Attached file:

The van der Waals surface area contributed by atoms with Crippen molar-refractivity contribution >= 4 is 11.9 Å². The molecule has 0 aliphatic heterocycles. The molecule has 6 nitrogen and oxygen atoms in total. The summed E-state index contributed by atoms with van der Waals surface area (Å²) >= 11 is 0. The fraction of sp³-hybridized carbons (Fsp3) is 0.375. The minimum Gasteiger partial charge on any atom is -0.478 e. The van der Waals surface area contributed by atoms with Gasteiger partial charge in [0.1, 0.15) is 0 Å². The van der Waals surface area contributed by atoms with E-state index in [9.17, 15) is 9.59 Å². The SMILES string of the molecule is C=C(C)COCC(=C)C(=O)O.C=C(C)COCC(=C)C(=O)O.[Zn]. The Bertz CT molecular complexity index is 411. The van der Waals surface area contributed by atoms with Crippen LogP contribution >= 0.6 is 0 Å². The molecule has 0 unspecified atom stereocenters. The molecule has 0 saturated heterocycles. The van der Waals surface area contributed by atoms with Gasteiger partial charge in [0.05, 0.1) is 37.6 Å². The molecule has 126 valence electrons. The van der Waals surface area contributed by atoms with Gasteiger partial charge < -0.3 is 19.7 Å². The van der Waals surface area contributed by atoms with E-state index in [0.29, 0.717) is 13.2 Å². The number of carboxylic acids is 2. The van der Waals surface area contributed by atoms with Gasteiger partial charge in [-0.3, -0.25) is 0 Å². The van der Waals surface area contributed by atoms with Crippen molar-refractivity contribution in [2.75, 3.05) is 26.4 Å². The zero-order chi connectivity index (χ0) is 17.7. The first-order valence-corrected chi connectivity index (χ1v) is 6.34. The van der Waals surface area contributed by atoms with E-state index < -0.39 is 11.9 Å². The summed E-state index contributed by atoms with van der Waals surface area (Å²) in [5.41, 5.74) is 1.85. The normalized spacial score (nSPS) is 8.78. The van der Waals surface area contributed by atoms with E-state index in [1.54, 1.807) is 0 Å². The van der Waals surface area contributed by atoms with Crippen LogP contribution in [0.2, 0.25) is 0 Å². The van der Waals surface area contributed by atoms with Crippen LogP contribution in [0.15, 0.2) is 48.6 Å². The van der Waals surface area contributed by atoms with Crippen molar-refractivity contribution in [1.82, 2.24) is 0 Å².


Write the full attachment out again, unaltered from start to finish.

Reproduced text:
The van der Waals surface area contributed by atoms with Crippen molar-refractivity contribution >= 4 is 11.9 Å². The molecule has 0 aliphatic heterocycles. The molecule has 6 nitrogen and oxygen atoms in total. The summed E-state index contributed by atoms with van der Waals surface area (Å²) >= 11 is 0. The fraction of sp³-hybridized carbons (Fsp3) is 0.375. The minimum Gasteiger partial charge on any atom is -0.478 e. The van der Waals surface area contributed by atoms with Gasteiger partial charge in [0.1, 0.15) is 0 Å². The van der Waals surface area contributed by atoms with E-state index in [9.17, 15) is 9.59 Å². The SMILES string of the molecule is C=C(C)COCC(=C)C(=O)O.C=C(C)COCC(=C)C(=O)O.[Zn]. The Bertz CT molecular complexity index is 411. The van der Waals surface area contributed by atoms with Crippen LogP contribution >= 0.6 is 0 Å². The molecule has 0 unspecified atom stereocenters. The molecule has 0 saturated heterocycles. The van der Waals surface area contributed by atoms with Gasteiger partial charge in [0.05, 0.1) is 37.6 Å². The molecule has 126 valence electrons. The van der Waals surface area contributed by atoms with Gasteiger partial charge < -0.3 is 19.7 Å². The van der Waals surface area contributed by atoms with E-state index in [0.29, 0.717) is 13.2 Å². The number of carboxylic acids is 2. The van der Waals surface area contributed by atoms with Gasteiger partial charge in [-0.3, -0.25) is 0 Å². The van der Waals surface area contributed by atoms with Crippen molar-refractivity contribution in [2.75, 3.05) is 26.4 Å². The zero-order chi connectivity index (χ0) is 17.7. The first-order valence-corrected chi connectivity index (χ1v) is 6.34. The van der Waals surface area contributed by atoms with E-state index < -0.39 is 11.9 Å². The summed E-state index contributed by atoms with van der Waals surface area (Å²) in [5.41, 5.74) is 1.85. The normalized spacial score (nSPS) is 8.78. The van der Waals surface area contributed by atoms with E-state index in [1.54, 1.807) is 0 Å². The van der Waals surface area contributed by atoms with Crippen LogP contribution in [0.2, 0.25) is 0 Å². The van der Waals surface area contributed by atoms with Crippen LogP contribution in [0.15, 0.2) is 48.6 Å². The van der Waals surface area contributed by atoms with Crippen molar-refractivity contribution in [1.82, 2.24) is 0 Å².